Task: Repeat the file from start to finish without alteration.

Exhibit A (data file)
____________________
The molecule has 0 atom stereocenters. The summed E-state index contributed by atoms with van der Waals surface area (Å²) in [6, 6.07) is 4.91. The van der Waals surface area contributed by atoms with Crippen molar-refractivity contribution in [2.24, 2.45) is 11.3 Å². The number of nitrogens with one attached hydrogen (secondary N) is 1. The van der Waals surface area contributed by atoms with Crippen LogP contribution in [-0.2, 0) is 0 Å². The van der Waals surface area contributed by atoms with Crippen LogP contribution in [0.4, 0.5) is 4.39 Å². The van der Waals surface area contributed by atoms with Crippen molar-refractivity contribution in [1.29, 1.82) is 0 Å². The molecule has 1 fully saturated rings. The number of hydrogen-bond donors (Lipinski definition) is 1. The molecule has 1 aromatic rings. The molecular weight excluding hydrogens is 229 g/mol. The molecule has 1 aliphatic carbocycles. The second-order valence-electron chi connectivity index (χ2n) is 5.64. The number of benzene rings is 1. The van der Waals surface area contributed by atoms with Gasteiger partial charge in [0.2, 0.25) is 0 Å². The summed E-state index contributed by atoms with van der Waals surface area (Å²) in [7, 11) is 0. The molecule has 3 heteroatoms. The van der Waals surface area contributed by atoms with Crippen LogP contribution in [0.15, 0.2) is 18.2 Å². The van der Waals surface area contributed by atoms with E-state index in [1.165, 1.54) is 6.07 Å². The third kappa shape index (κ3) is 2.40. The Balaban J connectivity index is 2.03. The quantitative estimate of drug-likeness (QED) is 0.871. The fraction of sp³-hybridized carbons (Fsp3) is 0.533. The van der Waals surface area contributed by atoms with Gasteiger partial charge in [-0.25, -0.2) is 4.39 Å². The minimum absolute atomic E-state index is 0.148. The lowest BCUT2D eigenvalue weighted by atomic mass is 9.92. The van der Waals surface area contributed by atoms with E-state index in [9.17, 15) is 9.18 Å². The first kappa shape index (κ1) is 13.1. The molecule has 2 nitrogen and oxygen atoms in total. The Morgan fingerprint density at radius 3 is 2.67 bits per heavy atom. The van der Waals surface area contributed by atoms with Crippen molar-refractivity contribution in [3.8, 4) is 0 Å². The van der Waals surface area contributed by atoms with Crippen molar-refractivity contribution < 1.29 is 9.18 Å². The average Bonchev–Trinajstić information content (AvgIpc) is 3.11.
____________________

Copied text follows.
The molecule has 0 atom stereocenters. The summed E-state index contributed by atoms with van der Waals surface area (Å²) in [6, 6.07) is 4.91. The van der Waals surface area contributed by atoms with Crippen molar-refractivity contribution in [2.24, 2.45) is 11.3 Å². The number of nitrogens with one attached hydrogen (secondary N) is 1. The van der Waals surface area contributed by atoms with Crippen LogP contribution in [-0.2, 0) is 0 Å². The van der Waals surface area contributed by atoms with Crippen LogP contribution in [0.4, 0.5) is 4.39 Å². The van der Waals surface area contributed by atoms with Crippen molar-refractivity contribution in [1.29, 1.82) is 0 Å². The molecule has 1 fully saturated rings. The number of hydrogen-bond donors (Lipinski definition) is 1. The molecule has 1 aromatic rings. The molecular weight excluding hydrogens is 229 g/mol. The molecule has 1 aliphatic carbocycles. The second-order valence-electron chi connectivity index (χ2n) is 5.64. The number of benzene rings is 1. The van der Waals surface area contributed by atoms with Gasteiger partial charge in [0.2, 0.25) is 0 Å². The summed E-state index contributed by atoms with van der Waals surface area (Å²) in [7, 11) is 0. The molecule has 3 heteroatoms. The van der Waals surface area contributed by atoms with Crippen LogP contribution in [0.15, 0.2) is 18.2 Å². The van der Waals surface area contributed by atoms with E-state index in [1.165, 1.54) is 6.07 Å². The third kappa shape index (κ3) is 2.40. The Balaban J connectivity index is 2.03. The quantitative estimate of drug-likeness (QED) is 0.871. The fraction of sp³-hybridized carbons (Fsp3) is 0.533. The van der Waals surface area contributed by atoms with Gasteiger partial charge in [-0.25, -0.2) is 4.39 Å². The minimum absolute atomic E-state index is 0.148. The lowest BCUT2D eigenvalue weighted by atomic mass is 9.92. The van der Waals surface area contributed by atoms with E-state index in [9.17, 15) is 9.18 Å². The first kappa shape index (κ1) is 13.1. The molecule has 2 nitrogen and oxygen atoms in total. The Morgan fingerprint density at radius 3 is 2.67 bits per heavy atom. The van der Waals surface area contributed by atoms with Crippen molar-refractivity contribution in [3.8, 4) is 0 Å². The van der Waals surface area contributed by atoms with Crippen molar-refractivity contribution < 1.29 is 9.18 Å². The average Bonchev–Trinajstić information content (AvgIpc) is 3.11.